‘Donor behaviour has changed and it won't change back,’ says JustGiving boss

12 May 2017 News

Charles Wells, chief marketing officer, JustGiving

Donor behaviour has changed in response to new technology and if charities don't adapt they risk being left behind, JustGiving's chief marketing officer told an audience of charity technology workers today. 

Charles Wells, chief marketing officer at JustGiving, told delegates at the at the Institute of Fundraising Technology Special Interest Group’s annual conference this morning that technology using artificial intelligence is "disrupting giving and the charity sector".  

He said charities which do not adapt "risk being left behind" but said that there is an "amazing opportunity for charities who want to embrace it". 

Technologies using AI can process and analyse data much quicker than previous methods, which Wells said gives "any organisation in any sector a competitive advantage" and that charities could use it to understand donors better and create "better giving experiences for donors". 

JustGiving uses AI in its products to match up donors with other causes that they might be interested in.  

'Regulation is never going to keep up with innovation'

Wells also urged charities to go beyond the legal minimums when managing data.

He said that given the pace of change "regulation is never going to keep up with innovation" and that it was up to charities to build in ethical considerations as they start new things.

“My challenge to you is build the ethical principles into your project that the law will always defend", he said. “Respect the rights of individuals, never forget that their data is loaned to you, never yours, treat them as a person not a data point.”

He also said charities should not fear incoming GDPR rules as unlike the commercial sector charities are able to ask for people's data to do good work. 

"You have a value exchange for data that others don't," he said. 

Behaviour change

Wells said that donor behaviour shifted in 2015 and that charities need to adapt their approach. 

"Once behaviour changes it doesn't change back," he said. 

This can be seen in how young people engage with the sector, he said. 

"Young people care as much, if not more, than some older people," he said. But they prefer to support individuals and give spontaneously when prompted by something on Facebook or the news, "when they feel that moment of caring" and not because someone has stopped them in the street to fill out a direct debit form.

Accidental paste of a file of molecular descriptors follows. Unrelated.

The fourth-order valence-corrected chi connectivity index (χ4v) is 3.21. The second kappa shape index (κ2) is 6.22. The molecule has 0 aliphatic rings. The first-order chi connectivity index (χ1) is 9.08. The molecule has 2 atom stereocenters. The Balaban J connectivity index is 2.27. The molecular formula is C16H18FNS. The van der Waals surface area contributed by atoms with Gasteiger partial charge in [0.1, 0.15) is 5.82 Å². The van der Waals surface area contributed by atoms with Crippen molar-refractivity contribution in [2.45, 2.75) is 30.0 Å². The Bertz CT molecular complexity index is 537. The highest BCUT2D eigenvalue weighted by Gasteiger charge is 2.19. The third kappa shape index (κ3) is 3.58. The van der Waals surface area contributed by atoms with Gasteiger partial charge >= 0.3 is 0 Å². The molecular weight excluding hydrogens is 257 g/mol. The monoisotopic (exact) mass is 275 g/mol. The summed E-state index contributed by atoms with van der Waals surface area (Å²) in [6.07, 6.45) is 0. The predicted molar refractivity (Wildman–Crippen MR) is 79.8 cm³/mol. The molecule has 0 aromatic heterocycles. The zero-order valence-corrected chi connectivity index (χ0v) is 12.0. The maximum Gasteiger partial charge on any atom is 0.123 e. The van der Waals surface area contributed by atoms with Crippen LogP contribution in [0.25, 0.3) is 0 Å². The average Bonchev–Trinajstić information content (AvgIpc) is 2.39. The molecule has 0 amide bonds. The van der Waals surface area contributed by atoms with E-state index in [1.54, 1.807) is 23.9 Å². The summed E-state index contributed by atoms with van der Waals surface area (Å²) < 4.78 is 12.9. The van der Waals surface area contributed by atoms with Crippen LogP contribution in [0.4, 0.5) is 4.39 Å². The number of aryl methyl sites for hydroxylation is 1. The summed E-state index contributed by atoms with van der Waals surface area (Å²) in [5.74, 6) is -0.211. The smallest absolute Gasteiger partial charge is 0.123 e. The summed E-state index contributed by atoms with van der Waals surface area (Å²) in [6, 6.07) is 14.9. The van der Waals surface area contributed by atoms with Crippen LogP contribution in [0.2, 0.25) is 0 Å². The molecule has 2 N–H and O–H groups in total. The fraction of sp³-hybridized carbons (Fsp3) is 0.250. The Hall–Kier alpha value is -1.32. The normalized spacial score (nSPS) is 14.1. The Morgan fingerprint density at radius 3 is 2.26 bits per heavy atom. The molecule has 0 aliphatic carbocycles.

"They want to have an impact in that moment," he said, and it needs to be "as easy as possible". 

He also said that younger people wanted to be able to share stories and feel rewarded for their support. 

"It is not because they are young," he said, and it is "not something they will grow out of". But it is because "they have passed the tipping point" in how their behaviour has changed, and are unlikely to ever want to start filling out long direct debit forms.  

Crowdfunding is an opportunity

Wells said that he expects crowdfunding will become increasingly popular with donors, especially younger ones and that he expects it to become bigger in terms of total amount of money raised than any single charity by 2019.

He advised charities to use crowdfunding techniques and produce socially shareable content with the potential to go viral and engage younger people.

Wells said that crowdfunding stories are “specific and powerful” and “tell the story of a person in need”.

So far this year crowdfunding stories have been shared more than 1.2 million times, with people four times more likely to share a crowdfunding story than a donation to a charity.

He said JustGiving Campaigns, which enables charities to tell individual stories, is the fundraising platform's fastest growing product.

 

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